Ronda Rousey: “I’m against them testing for any weed at all.”

   

Dominating UFC Champion Ronda Rousey, who we previously noted eats hemp seeds when she is training and has stood up for a fighter punished for testing positive for marijuana in the past, has lashed out against the 5-year suspension of fellow fighter Nick Diaz (which Marijuana Politics blogger Russ Belville just covered.) The outspoken women’s bantamweight champion, who has become the highest-paid mixed martial artist in the Ultimate Fighting Championship, spoke out at a press conference in Melbourne, Australia, promoting her next championship bout against the former boxing champion Holly Holm. From MSN:

“I’m sorry, I know no one asked me anything but I have to say something,” Rousey said. “It’s so not right for (Diaz) to be suspended five years for marijuana. I’m against them testing for any weed at all. It’s not a performance-enhancing drug. It has nothing to do with athletic competition, and it’s only tested for political reasons so they say, ‘Oh, it’s only for your safety so you’re not hurting yourself when you’re out there.’ So why don’t they test for all the other things that could possibly hurt us that we could be under the influence of while we’re out there?

“There’s no reason for them to be testing for weed. In athletics, the beautiful thing about it is it separates everything from politics. It shouldn’t be involved at all.”

Rousey expressed frustration in the fact Diaz’s UFC 183 opponent Silva, who failed multiple drug tests around the event for anabolic steroids, was only handed a one-year suspension for his violation. Diaz’s repeat offender status played a role in the outcome of his case, but regardless of that, Rousey said the difference in punishments shows an obvious problem.

As MSN reported, Rousey went on to state: “I don’t think marijuana should be part of the conversation at all. I think it’s an invasion of privacy for them to test for it, and they have no right.”

While Rousey thinks that “they should free Nick Diaz” she noted that it was the Nevada State Athletic Commission who levied the unfair suspension and not the UFC. Diaz, a longtime fan favorite and former Strikeforce champion, only has a few major fights left in him. While other fighters have spoken out against this draconian suspension, which really amounts to a lifetime ban, as mma is primarily a young person’s sport that doesn’t see many fighters competing at the top levels beyond the age of 35 or so, Rousey’s star power has certainly elevated the discussion.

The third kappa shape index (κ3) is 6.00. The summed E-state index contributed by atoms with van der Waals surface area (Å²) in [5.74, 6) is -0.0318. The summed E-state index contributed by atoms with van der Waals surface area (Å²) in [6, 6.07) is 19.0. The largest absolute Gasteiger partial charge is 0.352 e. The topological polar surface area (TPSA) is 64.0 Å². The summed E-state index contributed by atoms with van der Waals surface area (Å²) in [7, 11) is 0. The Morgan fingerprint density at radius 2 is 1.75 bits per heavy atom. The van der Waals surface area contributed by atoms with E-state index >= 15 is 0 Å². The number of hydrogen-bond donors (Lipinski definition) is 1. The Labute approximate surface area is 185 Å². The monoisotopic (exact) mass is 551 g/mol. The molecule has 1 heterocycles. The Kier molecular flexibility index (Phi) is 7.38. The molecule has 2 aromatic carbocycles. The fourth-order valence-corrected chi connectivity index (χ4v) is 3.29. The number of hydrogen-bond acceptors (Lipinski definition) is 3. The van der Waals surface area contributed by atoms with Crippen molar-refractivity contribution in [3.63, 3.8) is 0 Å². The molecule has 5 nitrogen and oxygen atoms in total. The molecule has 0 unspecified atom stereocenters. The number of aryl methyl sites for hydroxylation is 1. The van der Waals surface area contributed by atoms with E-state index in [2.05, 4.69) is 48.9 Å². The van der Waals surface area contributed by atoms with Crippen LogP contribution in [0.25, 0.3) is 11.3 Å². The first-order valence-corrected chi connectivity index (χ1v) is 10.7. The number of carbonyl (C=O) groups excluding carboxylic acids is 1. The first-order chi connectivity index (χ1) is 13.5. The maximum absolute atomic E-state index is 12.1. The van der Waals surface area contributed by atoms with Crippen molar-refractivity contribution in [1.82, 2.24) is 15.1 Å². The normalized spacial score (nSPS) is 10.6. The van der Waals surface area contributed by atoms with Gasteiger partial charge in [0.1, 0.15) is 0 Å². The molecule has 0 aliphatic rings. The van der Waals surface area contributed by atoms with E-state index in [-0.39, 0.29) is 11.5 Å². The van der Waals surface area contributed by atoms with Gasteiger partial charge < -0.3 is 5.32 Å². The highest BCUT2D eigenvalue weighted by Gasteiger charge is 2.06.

Rousey, who has feuded with boxer, and convicted domestic abuser, Floyd Mayweather, has seen her star soar as she has gone mainstream into Hollywood movies and the public consciousness. The conventional wisdom would be that “Rowdy” is taking a risk speaking out on the issue, but with a majority of Americans now supporting cannabis legalization, she is staking out a place on the right side of history and in a comfortable place with the Marijuana Majority. Some have argued that Rousey may go down as the greatest mixed martial artist in history and her fame doesn’t seem to be slowing down at all. I sincerely thank Ronda Rousey for speaking out so strongly as her position on cannabis will only add to the momentum for true freedom and equality for the cannabis community.

 

Anthony Johnson

Anthony, a longtime cannabis law reform advocate, was Chief Petitioner and co-author of Measure 91, Oregon's cannabis legalization effort. He served as director of both the New Approach Oregon and Vote Yes on 91 PACs, the political action committees responsible for the state's legalization campaign. As director of New Approach Oregon, Anthony continues to work towards effectively implementing the cannabis legalization system while protecting small business owners and the rights of patients. He sits on the Oregon Marijuana Rules Advisory Committee and fights for sensible rules at the legislature as well as city councils and county commissions across the state. Anthony helps cannabis business comply with Oregon's laws and advises advocates across the country. He also serves as content director of both the International Cannabis Business Conference and the Oregon Marijuana Business Conference, helping share the vision of moving the cannabis industry forward in a way that maintains the focus on keeping people out of prison and protecting patients. He was a member of the Oregon Health Authority Rules Advisory Committee, assisting the drafting of the administrative rules governing Oregon’s state-licensed medical marijuana facilities. He first co-authored and helped pass successful marijuana law reform measures while a law student at the University of Missouri-Columbia School of Law. He passed the Oregon Bar in 2005 and practiced criminal defense for two years before transitioning to working full-time in the political advocacy realm. His blogs on Marijuana Politics are personal in nature and don't speak for or reflect the opinions of any group or organization.